Sunday, 16th March 2014. Into stoppage time at Sixfields stadium, Northampton. Callum Wilson gathers the ball on the left-flank, shrugs off two defenders and makes his way into the box. He jinks past the remaining players trying to steal the ball from him, and shapes to shoot. Inevitably, he finishes past the keeper, effortlessly comfortable throughout, for his 19th goal of the season. Coventry have just drawn 2-2 with Port Vale. It is only March, but they know they will not be promoted to the Championship this year. Wilson is 22 years old.

Like Lallana, Wilson has come to prominence in England's third-tier. Similarly to the Southampton man, Wilson was not a wonder-kid; he didn't burst onto the scene as a 16 year old, promising much with precocious talent. He paid his dues on loan, and there was a time when it seemed he might not make it at Coventry before he surprised many with his goal-scoring exploits and all-round play this season.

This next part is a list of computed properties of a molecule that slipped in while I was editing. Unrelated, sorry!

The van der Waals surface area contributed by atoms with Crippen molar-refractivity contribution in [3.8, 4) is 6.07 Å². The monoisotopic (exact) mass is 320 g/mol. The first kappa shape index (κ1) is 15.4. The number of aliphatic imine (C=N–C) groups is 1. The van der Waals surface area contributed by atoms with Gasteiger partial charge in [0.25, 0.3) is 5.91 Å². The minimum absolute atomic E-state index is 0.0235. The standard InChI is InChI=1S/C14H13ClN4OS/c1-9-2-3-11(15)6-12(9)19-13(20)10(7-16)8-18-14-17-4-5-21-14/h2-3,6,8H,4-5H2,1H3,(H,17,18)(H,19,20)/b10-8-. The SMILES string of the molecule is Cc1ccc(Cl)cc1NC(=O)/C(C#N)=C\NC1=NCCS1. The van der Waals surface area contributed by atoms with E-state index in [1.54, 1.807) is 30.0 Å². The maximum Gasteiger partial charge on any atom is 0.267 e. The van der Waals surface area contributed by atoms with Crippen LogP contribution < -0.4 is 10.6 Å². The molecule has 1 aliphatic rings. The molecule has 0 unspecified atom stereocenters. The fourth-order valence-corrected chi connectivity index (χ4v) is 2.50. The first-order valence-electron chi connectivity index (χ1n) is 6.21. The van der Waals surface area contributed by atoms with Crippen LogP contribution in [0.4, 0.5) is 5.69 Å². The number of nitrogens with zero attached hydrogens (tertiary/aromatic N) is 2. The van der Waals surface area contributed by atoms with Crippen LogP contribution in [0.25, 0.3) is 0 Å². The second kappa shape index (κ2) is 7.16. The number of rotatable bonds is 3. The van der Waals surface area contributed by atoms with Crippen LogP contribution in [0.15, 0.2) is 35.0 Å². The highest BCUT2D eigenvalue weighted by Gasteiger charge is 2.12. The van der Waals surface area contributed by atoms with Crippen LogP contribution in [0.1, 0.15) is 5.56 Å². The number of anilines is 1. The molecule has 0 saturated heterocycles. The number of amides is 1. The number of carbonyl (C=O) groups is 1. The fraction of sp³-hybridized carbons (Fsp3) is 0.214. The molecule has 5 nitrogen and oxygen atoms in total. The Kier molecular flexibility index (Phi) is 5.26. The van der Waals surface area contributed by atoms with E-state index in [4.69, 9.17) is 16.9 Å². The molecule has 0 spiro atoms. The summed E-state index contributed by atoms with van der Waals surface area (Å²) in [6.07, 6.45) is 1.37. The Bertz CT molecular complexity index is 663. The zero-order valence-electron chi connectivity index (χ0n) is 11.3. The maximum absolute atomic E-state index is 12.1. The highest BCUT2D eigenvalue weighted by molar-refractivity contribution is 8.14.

Perhaps most importantly of all to Sky Blues fans, like Lallana is for Saints, Wilson is a local boy. Born in Coventry, he made his professional debut aged 17 and has been with the club ever since. Rave reviews and a penchant for scoring have alerted the vultures of the Championship and beyond, all eager to feed off of the starving, dehydrated traveller that is Coventry, lost in the desert of Northampton.

The 2013-2014 campaign has given us little to smile about, but Wilson's emergence and at-present commitment to the cause has been a blessing, and his goals have given many fans hope. In times of great drought this season, Wilson has been a well of goals, the water of the game. It is easy to die stranded in the desert, but when you have water, then there is always a chance of survival.